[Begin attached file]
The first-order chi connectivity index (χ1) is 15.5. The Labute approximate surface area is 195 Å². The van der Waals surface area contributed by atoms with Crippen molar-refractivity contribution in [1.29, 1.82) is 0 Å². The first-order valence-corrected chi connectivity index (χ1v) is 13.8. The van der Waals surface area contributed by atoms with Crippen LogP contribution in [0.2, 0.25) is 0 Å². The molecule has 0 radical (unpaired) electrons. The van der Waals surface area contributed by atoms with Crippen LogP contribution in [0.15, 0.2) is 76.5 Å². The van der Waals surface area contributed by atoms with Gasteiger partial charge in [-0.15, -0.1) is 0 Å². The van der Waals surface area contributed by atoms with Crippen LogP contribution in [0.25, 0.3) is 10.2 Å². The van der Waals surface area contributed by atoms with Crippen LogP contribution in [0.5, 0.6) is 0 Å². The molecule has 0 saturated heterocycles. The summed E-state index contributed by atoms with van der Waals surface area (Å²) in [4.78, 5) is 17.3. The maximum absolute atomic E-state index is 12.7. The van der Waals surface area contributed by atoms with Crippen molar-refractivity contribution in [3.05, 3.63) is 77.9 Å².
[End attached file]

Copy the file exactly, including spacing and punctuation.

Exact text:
The first-order chi connectivity index (χ1) is 15.5. The Labute approximate surface area is 195 Å². The van der Waals surface area contributed by atoms with Crippen molar-refractivity contribution in [1.29, 1.82) is 0 Å². The first-order valence-corrected chi connectivity index (χ1v) is 13.8. The van der Waals surface area contributed by atoms with Crippen LogP contribution in [0.2, 0.25) is 0 Å². The molecule has 0 radical (unpaired) electrons. The van der Waals surface area contributed by atoms with Crippen LogP contribution in [0.15, 0.2) is 76.5 Å². The van der Waals surface area contributed by atoms with Gasteiger partial charge in [-0.15, -0.1) is 0 Å². The van der Waals surface area contributed by atoms with Crippen LogP contribution in [0.25, 0.3) is 10.2 Å². The van der Waals surface area contributed by atoms with Crippen LogP contribution in [0.5, 0.6) is 0 Å². The molecule has 0 saturated heterocycles. The summed E-state index contributed by atoms with van der Waals surface area (Å²) in [4.78, 5) is 17.3. The maximum absolute atomic E-state index is 12.7. The van der Waals surface area contributed by atoms with Crippen molar-refractivity contribution in [3.05, 3.63) is 77.9 Å².